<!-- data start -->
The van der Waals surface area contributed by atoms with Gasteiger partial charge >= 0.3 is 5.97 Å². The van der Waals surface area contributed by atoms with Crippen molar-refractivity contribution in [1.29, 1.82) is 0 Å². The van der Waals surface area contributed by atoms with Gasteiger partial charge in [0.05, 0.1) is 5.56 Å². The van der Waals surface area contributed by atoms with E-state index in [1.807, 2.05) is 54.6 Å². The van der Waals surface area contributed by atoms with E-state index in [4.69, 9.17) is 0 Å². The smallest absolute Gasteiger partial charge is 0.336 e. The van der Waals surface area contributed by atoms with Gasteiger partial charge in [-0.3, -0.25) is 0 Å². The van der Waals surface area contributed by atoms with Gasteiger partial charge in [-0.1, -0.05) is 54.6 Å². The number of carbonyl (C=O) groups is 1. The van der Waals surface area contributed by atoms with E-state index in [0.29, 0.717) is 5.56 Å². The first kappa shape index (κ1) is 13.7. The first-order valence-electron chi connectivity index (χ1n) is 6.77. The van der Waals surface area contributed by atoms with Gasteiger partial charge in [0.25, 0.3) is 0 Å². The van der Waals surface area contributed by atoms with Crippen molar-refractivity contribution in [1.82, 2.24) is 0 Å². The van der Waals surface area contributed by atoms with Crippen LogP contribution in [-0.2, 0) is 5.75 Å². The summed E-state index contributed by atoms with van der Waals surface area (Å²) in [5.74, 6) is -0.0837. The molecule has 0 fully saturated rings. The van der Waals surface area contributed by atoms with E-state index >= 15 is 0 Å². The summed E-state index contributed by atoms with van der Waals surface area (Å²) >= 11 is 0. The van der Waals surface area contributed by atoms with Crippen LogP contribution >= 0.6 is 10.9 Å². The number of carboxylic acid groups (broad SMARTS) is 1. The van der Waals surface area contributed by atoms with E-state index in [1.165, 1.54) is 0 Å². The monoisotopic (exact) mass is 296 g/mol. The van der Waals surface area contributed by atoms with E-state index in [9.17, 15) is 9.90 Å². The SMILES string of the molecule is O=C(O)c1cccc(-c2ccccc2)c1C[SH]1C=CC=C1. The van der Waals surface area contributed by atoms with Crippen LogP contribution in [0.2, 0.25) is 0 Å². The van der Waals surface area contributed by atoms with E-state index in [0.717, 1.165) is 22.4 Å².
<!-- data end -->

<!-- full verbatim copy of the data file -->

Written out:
The van der Waals surface area contributed by atoms with Gasteiger partial charge >= 0.3 is 5.97 Å². The van der Waals surface area contributed by atoms with Crippen molar-refractivity contribution in [1.29, 1.82) is 0 Å². The van der Waals surface area contributed by atoms with Gasteiger partial charge in [0.05, 0.1) is 5.56 Å². The van der Waals surface area contributed by atoms with E-state index in [1.807, 2.05) is 54.6 Å². The van der Waals surface area contributed by atoms with E-state index in [4.69, 9.17) is 0 Å². The smallest absolute Gasteiger partial charge is 0.336 e. The van der Waals surface area contributed by atoms with Gasteiger partial charge in [-0.3, -0.25) is 0 Å². The van der Waals surface area contributed by atoms with Gasteiger partial charge in [-0.1, -0.05) is 54.6 Å². The number of carbonyl (C=O) groups is 1. The van der Waals surface area contributed by atoms with E-state index in [0.29, 0.717) is 5.56 Å². The first kappa shape index (κ1) is 13.7. The first-order valence-electron chi connectivity index (χ1n) is 6.77. The van der Waals surface area contributed by atoms with Gasteiger partial charge in [0.25, 0.3) is 0 Å². The van der Waals surface area contributed by atoms with Crippen molar-refractivity contribution in [1.82, 2.24) is 0 Å². The van der Waals surface area contributed by atoms with Crippen LogP contribution in [-0.2, 0) is 5.75 Å². The summed E-state index contributed by atoms with van der Waals surface area (Å²) in [5.74, 6) is -0.0837. The molecule has 0 fully saturated rings. The van der Waals surface area contributed by atoms with E-state index >= 15 is 0 Å². The summed E-state index contributed by atoms with van der Waals surface area (Å²) >= 11 is 0. The van der Waals surface area contributed by atoms with Crippen LogP contribution >= 0.6 is 10.9 Å². The number of carboxylic acid groups (broad SMARTS) is 1. The van der Waals surface area contributed by atoms with E-state index in [1.165, 1.54) is 0 Å². The monoisotopic (exact) mass is 296 g/mol. The van der Waals surface area contributed by atoms with E-state index in [9.17, 15) is 9.90 Å². The SMILES string of the molecule is O=C(O)c1cccc(-c2ccccc2)c1C[SH]1C=CC=C1. The van der Waals surface area contributed by atoms with Crippen LogP contribution in [0.2, 0.25) is 0 Å². The van der Waals surface area contributed by atoms with E-state index in [0.717, 1.165) is 22.4 Å².